Realistic visuals of Tokyo in “The Garden of Words” resurface

The Garden of Words (Koto no Ha no Niwa, 2013) is an anime masterpiece with remarkable realistic visuals. The trailer will show you how rich and artistic the movie is and you’ll be begging to watch the entire movie:

The story takes place in the Meiji Jingu Gaien, or in other words, the outer precinct of the Meiji Shrine. The area is one of the rare large green spaces in Tokyo, and the house of various sports facilities, stadiums, and a memorial hall.

Montages comparing stills from the movie with photos of the actual locations were posted anonymously on a Korean forum soon after the theatrical release. After the film’s television broadcast earlier this month on the NHK, those images resurfaced and regained their much-deserved attention:

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This quality is expected by the production studio, CoMix Wave Films, well known to pay great attention to details in the photographs of actual locations they use for reference.

If watching The Garden of Words is not enough, you’ll also want to see 5 Centimeters Per Second (Byōsoku 5 Senchimētoru, 2007). Their next feature-length animation, Your Name (Kimi no Na ha) is scheduled for release in Japan this August.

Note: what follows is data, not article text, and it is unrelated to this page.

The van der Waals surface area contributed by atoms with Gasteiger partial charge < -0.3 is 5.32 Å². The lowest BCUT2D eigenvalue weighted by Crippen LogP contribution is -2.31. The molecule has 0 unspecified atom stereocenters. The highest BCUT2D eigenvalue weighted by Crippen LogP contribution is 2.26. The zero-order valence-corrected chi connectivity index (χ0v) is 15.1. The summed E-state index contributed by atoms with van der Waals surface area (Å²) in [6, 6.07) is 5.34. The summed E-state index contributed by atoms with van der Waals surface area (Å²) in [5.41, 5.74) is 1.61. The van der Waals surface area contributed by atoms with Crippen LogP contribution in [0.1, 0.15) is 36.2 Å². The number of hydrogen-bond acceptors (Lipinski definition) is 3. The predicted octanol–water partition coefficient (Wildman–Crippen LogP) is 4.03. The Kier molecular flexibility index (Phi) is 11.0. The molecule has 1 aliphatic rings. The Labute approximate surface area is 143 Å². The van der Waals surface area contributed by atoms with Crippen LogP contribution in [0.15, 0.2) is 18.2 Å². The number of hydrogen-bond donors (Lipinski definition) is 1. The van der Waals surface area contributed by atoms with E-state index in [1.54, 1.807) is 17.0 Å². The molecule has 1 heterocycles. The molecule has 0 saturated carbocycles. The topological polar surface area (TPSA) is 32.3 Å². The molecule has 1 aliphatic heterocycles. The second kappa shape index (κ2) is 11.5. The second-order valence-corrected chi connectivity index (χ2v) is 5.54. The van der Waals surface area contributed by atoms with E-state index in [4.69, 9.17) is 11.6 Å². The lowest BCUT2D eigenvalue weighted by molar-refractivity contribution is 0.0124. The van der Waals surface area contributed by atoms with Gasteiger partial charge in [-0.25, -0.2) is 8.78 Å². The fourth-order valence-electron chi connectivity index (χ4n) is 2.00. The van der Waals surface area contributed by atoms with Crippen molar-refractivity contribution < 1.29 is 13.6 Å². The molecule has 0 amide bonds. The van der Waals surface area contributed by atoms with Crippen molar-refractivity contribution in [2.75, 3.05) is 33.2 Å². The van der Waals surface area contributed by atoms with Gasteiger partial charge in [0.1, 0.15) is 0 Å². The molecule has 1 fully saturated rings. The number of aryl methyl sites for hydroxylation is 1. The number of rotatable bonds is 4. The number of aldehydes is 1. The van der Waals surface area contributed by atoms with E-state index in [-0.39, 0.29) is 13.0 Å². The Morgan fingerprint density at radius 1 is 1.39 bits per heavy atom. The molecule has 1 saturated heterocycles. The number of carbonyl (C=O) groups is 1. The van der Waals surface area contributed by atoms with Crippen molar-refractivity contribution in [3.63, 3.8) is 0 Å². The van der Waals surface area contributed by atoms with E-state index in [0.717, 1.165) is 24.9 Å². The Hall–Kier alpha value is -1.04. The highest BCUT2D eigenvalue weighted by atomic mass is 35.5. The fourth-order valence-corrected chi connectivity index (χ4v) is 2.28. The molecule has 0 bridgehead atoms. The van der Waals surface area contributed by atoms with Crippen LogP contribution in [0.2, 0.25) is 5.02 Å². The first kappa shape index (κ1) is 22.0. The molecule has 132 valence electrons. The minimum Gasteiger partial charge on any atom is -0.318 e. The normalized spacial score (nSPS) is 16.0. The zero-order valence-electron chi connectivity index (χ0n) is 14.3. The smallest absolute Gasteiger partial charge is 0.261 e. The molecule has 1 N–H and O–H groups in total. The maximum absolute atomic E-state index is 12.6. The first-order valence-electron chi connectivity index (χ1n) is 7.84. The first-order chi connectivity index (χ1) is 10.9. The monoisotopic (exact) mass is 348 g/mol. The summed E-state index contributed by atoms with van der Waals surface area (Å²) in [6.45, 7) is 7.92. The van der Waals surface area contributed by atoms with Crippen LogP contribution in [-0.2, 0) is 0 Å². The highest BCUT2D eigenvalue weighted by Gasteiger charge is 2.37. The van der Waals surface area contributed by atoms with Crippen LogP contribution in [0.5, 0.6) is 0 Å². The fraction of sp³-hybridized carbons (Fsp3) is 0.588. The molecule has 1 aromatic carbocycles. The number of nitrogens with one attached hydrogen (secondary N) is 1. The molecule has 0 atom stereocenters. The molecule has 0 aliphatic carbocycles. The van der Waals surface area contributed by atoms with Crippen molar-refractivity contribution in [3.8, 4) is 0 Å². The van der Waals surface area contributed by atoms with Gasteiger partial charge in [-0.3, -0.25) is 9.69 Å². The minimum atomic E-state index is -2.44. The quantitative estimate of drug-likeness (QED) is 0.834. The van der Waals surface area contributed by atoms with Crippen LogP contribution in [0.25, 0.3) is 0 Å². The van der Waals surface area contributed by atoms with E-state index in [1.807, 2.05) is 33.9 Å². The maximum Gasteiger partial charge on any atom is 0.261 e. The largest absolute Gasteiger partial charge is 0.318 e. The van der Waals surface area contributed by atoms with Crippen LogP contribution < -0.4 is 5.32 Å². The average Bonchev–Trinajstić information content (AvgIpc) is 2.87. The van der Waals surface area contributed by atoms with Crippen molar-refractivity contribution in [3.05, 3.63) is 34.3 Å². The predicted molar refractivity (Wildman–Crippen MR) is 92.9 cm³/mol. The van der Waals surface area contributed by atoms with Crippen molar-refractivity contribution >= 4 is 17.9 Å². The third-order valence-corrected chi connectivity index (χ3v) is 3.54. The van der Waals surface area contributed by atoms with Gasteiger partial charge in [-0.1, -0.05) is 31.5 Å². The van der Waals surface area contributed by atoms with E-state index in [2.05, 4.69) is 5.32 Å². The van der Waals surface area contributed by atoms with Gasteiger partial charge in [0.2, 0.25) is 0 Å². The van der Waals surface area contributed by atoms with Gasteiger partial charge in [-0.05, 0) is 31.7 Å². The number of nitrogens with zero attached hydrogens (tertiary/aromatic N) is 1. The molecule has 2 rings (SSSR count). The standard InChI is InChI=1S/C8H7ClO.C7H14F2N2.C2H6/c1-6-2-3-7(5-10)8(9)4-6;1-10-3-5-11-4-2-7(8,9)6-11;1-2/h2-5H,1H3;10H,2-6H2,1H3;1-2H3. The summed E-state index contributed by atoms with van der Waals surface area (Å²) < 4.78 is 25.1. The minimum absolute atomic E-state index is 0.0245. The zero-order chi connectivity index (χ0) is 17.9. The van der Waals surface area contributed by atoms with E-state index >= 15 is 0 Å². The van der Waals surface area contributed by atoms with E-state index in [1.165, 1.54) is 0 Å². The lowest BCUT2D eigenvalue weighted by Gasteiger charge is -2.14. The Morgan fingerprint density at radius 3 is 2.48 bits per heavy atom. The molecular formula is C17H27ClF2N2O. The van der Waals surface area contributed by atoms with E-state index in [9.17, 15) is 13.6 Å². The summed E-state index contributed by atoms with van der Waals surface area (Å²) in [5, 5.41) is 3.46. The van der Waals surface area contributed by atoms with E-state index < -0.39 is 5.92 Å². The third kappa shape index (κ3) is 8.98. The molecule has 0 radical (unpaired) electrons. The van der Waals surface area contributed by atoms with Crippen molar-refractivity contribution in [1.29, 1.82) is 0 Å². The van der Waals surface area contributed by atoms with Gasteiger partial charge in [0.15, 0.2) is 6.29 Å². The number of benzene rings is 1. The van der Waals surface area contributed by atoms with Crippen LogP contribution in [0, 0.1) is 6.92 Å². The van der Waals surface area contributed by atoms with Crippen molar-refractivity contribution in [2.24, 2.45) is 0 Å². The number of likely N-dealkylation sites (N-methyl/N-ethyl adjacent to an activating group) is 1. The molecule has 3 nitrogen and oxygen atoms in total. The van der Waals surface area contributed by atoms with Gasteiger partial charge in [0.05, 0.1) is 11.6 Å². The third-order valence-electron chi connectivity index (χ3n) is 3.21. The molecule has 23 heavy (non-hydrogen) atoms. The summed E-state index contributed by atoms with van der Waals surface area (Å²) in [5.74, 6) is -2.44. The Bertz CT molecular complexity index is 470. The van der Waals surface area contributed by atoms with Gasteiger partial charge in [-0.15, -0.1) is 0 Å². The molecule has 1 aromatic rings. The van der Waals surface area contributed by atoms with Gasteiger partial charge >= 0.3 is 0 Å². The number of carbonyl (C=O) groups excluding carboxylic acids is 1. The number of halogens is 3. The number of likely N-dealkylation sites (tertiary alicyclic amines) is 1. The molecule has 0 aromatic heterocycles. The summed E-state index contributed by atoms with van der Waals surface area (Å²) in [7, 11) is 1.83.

Magic tape covers your tattoos for the gym and onsen

In Japan, people often associate tattoos with gang members of the yakuza. So, it’s no surprise most gyms and onsen, public hot-water baths, will not accept guests with tattoos on their body. No matter how subtle the tattoo may be or how insignificant.

This causes problems with people who get tattooed simply for artistic or emotional values, rather than membership markings. The no-tattoo rules also surprise foreign travelers who have no stigma against inked skin.

There is now one product to help curb tatouazophobia, the fear of tattoos. Called Foundation Tape, it first looks like slices of beige processed cheese. Once unwrapped, the artificial membrane can cover your tattoo, and stick to your skin, like a large square bandage. Simply press it against your skin and it will stay on. No more need for makeup.

It’s water resistant, making it perfect to sink yourself in an onsen or sweat at the gym, while tattoos go unnoticed.

Now is a good time to take your tattoos where they couldn’t go before.